Trail running Cunningham’s Gap

Cunningham's Gap (lowest point), Mt Cordeux (right of the Gap), Bare Rock (far right)

My training program listed today’s training as a 13km run with the last 1.5km at 10km pace. Last night I was telling my partner that I really wanted to hit the bush rather than having to do my run along the same old roads and she simply asked “why don’t you?”. So I did. I got up at 4:30am to ride my motorbike two hours to the top of Cunningham’s Gap and run the 12km return trail past Mt Cordeux and on to Bare Rock. On the way up to The Gap I took the above photo to show you today’s running grounds. Sorry that it’s a little out of focus, I only had my mobile phone with me.

View south from Mt Cordeux track

I was cold after my motorbike ride, the temperature up on the Scenic Rim is always a lot cooler than it is down at my home near the coast. The GPS showed that it was 15’C – perfect for running. I set off up the trail and soon realised that I had bitten off quite a bit more than I had anticipated. It’s been a long time since I walked at Cunningham’s Gap and I had clearly forgotten how steep and rocky the terrain is (though logic dictates that I should have anticipated it – The Gap is one of only two passes crossing the steep mountain range west of Brisbane).

I ran my first kilometre at 7:05 pace, which I thought was excellent for a trail that climbed steeply and included many rock gardens and mud patches. The second was much slower (10:04) because my legs and lungs were burning, and the ball of my left foot was giving me trouble. I think I also got a bit overwhelmed by the idea of trail running on an bushwalking trail on such an isolated mountain range. However, by the end of the third kilometre (9:45) I started to settle into the bush and to really enjoy myself. I took the photo above somewhere during the second or third kilometre.

Mt Cordeaux lookout (south)

Mt Cordeaux lookout (north)

The view from Mt Cordeaux was stunning. I took a few moments to drink it in and use it to fuel both my legs and my soul. This is why I am falling in love with trail running and why I want to break into adventure racing – for the wilderness and the views that come with it.

Mt Cordeaux

Overgrown trail around Mt Cordeux summit

My fourth kilometre included a stunning view back at Mt Cordeaux from a narrow rocky ridge that connects that mountain with the Bare Rock section of trail. I must have felt good because I ran this kilometre at 7:03, not bad given the rugged terrain and overgrown trail.

View north from Bare Rock

After a short respite, the trail started to climb again until I reached the Bare Rock lookout. I ran kilometre 5 at 8:40 pace and then kilometre 6, which included a rough scramble up and down Bare Rock lookout, at 9:55. I had climbed from 773m elevation to 1,168m elevation in 5.8km. While it’s not exactly Mt Everest the consistent climbing was new to me and I definitely need to work on it more.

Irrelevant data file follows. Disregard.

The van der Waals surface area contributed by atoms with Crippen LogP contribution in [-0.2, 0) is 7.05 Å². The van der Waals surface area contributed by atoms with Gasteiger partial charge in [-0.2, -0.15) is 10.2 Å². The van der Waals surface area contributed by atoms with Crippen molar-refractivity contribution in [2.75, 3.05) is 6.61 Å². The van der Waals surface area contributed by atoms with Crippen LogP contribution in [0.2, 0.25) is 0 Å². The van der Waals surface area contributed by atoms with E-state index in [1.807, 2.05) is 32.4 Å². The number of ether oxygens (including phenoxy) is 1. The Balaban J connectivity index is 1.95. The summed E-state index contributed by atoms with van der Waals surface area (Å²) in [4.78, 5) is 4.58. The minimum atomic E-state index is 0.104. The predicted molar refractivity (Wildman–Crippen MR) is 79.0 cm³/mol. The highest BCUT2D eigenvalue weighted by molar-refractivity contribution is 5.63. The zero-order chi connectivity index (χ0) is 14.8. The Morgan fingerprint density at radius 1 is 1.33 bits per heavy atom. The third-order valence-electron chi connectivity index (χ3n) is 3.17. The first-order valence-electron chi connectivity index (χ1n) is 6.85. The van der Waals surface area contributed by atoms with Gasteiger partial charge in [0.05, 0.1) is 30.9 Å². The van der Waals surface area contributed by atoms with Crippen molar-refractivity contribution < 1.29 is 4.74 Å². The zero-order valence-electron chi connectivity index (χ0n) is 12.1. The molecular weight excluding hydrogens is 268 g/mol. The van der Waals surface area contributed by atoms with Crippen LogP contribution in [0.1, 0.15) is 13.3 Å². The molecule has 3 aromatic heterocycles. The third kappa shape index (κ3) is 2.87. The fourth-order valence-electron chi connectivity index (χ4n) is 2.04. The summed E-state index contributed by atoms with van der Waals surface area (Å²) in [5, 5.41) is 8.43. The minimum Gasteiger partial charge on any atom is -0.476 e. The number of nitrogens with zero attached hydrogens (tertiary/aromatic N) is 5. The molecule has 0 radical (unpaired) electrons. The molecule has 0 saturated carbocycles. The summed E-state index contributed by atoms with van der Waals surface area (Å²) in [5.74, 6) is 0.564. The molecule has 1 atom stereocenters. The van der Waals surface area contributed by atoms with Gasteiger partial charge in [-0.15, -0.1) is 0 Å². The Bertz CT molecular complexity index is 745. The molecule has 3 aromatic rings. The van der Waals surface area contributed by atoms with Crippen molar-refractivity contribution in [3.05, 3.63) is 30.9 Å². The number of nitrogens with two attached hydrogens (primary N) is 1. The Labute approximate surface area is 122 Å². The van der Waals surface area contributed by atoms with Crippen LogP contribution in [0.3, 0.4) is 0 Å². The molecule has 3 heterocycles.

The run back to the carpark was amazing. After reaching Bare Rock I realised that I am capable to tackling the bushwalking trails in our national parks and mountains. While it seems silly to think I was uncertain about my plans to run out here, it seems somehow different to running trails in my local bush where I am just a few minutes from civilisation. The exposure of being on hiking trails and all the warning signs about how you need to be prepared certainly affected my mental state this morning. So reaching Bare Rock and not giving in was important.

Loving the run

The run back to my motorbike was amazing! Not only because it was downhill but because I felt strong, confident and optimistic about making this type of trail run a regular event. I ran my kilometres back to the car at: 7:16 (I had to walk through some stinging nettle), 6:40, 6:28, 7:44 (I had to take it easy on a steep narrow stair section), 7:02 and 6:29,

The indicative time for the trail is 5:30 for walkers. I completed it in 1:34:44 at an average pace of 7:50min/km. It’s a fantastic starting point and confidence booster as I continue to train to move into adventure racing and off-road triathlon from next season. I also think it was a really good tough session to assist in my preparation for the Byron Bay Triathlon in 9 weeks today.

My new shoes are now worn in

If you are getting bored with running on the road, let me encourage you to explore your local hiking trails. You don’t need any special equipment except a way to carry your water. I ran the trail in a cheap pair of Pumas, which held up perfectly well despite not being trail running shoes.

Total: 12.09km @ 7:50 pace


2 responses to “Trail running Cunningham’s Gap

  1. Sounds like the sort of crazy thing I would do … except I would have under-estimated the whole thing, gone twice as far as intended and got back two hours late 🙂 Looks like a fantastic place to run and explore!

    • Haha 🙂 There was no more track to follow after Bare Rock so I couldn’t keep going. 😉 It is a fantastic place to run, though there are only a few longer trails.

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